Easy Ways To Make Your Home Feel Like Spring
This time between the dead of winter and the first blossom of spring begs for us to create our own sunshine. Here are a few simple ways to welcome some springtime bliss into your home, even if the weather hasn't caught up yet.
1. Bust out the essential oils.
Scents of lavender, rose and citrus can send your senses on a little vacation, evoking memories of florals and fields galore. Try adding a few drops of essential oils (we rally love Aura Cacia's blends) to your laundry the next time you wash your sheets, or throw them in your diffuser right when you wake up in the morning for an instant energy boost.
2. Throw in a geode or two.
Geodes—rock cavities lined with gemstones—are having a serious moment in fashion and home design. These stunning, subtle nods to the earth come in every shade and shape you could imagine. Throw a few of these West Elm coasters on your coffee table and you're instantly inviting some of the outdoors in.
3. Drape yourself in flower essence.
Take a queue from feng shui expert Anjie Cho and leave a bottle of delicate flower essences out on your bedside table. Placing a drop or two on your pulse points before bedtime can inspire instant zen. "The scent is heavenly and the energetics of the flowers creates a calm and healing rest time for me," Cho says of the Inner Peace and Quiet Mind anointing oils by LotusWei.
4. Leave your clothes out.
Who says you have to leave all your clothes tucked away in a closet? We're noticing more and more swoon-worthy homes on Instagram dotted with hanging dresses. Turn your favorite breezy warm-weather maxi into a statement piece by displaying it on the wall for all to see.
5. Make this the year you grow your own herbs.
Add some life to that barren windowsill with a small herb garden. Basil, mint and thyme are all relatively easy to grow at home, and they can add some serious health benefits to those first fresh veggies of spring and summer. If you really don't have a green thumb, consider user-friendly options like Garden-in-a-Bag, a certified organic packet of seeds and soil that grows in as little as eight weeks.
6. No, really.
Okay, this one is for those of you who reaaaally don't have a green thumb, or are lacking in the light department. Click-and-grow gardens are self-watering systems that only require the push of a button. Sound too good to be true? We've tested it, and the click-and-grow basil in mbg's office is almost ready for its tomato.
7. Warm up your lighting.
Welcome some of that warm springtime light into your space by swapping out your incandescents with softer lighting. We're loving these GoodNight LEDs from Lighting Science. Originally developed for NASA astronauts on the International Space Station, they support the body's natural melatonin production.
8. Spray your way there.
If it's still a bit too cold to open up those windows wide, you can pull in scents from the great outdoors with herbal home sprays. Juniper Ridge's all-natural scents infuse extractions of trees from the wild Pacific Northwest, and Sandoval's moody blends of oakmoss, cedarwood and cardamom are pure magic.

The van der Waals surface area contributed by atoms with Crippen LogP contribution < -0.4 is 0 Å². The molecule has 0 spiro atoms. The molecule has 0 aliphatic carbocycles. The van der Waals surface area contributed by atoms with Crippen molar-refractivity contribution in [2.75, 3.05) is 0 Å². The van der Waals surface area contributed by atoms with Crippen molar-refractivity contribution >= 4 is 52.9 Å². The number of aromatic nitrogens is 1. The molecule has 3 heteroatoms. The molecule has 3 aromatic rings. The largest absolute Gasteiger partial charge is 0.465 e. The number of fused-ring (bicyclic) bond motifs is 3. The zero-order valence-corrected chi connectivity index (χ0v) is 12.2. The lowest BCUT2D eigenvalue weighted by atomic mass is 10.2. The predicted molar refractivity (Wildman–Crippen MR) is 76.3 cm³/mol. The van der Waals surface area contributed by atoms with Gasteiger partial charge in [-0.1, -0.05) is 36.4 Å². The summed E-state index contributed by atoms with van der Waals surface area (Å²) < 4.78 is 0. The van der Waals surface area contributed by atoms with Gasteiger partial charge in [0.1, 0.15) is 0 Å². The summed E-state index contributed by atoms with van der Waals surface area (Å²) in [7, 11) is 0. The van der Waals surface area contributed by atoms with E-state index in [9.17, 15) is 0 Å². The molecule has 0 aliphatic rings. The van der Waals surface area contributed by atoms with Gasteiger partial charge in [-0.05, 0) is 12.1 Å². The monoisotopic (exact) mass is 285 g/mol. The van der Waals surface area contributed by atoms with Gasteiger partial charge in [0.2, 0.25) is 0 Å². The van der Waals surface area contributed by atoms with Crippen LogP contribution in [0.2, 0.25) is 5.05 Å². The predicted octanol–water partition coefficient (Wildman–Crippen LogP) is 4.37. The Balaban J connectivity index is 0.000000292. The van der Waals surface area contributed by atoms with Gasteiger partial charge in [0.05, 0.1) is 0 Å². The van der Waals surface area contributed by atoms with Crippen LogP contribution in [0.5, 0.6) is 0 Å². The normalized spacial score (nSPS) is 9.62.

9. Light it up.
Candles don't need to be reserved for cold-weather nights; Subtle scents can definitely carry into the spring. Brookln-based Keap's waves blend is made from sustainable coconut wax, housed in a reusable whiskey glass, and downright addicting.
Candles offer another fun DIY opportunity. Chris Dalziel, author of The Beeswax Workshop, has a great recipe to recreate at home. Invite some crafty friends over and make it a smell-good celebration of the new season.
Mason Jar Candles
Makes one 8-ounce candle
7 oz beeswax
6 inches of wick
1 wick tab
1 mason jar
1 1/2 tsp essential oil of your choice
Glass measuring cup
Create a double boiler using a glass measuring cup. Melt the beeswax in the glass cup over medium heat. While the beeswax is melting, prepare the wick tab with the wick facing up. Dip the bottom end of the wick into the melting beeswax. Pinch the end between your thumb and finger to create a firm end, like the end of a shoelace. Slide the end through the wick tab from the top. Secure the wick tab in the center of the bottom of the jar using a small amount of the melted beeswax.
Center the wick in the jar using two chopsticks across the top of the jar to hold the wick steady.
When the beeswax is melted, add the essential oil to the melted wax. Pour the beeswax into the jar, slowly. Center the wick after pouring, if necessary. Reserve 2 ounces of wax to add after the wax in the jar has firmed up.
After 10 minutes, when the beeswax has formed a crust on the top of the candle, use a chopstick to pierce the wax around the wick. Top up the candle with more beeswax to fill in any air holes around the wick. Repeat this again in 10 or 15 minutes.
The candle should cool for a full 24 to 48 hours to allow the crystal structure of the wax to reform. The candle will burn for about 36 hours.
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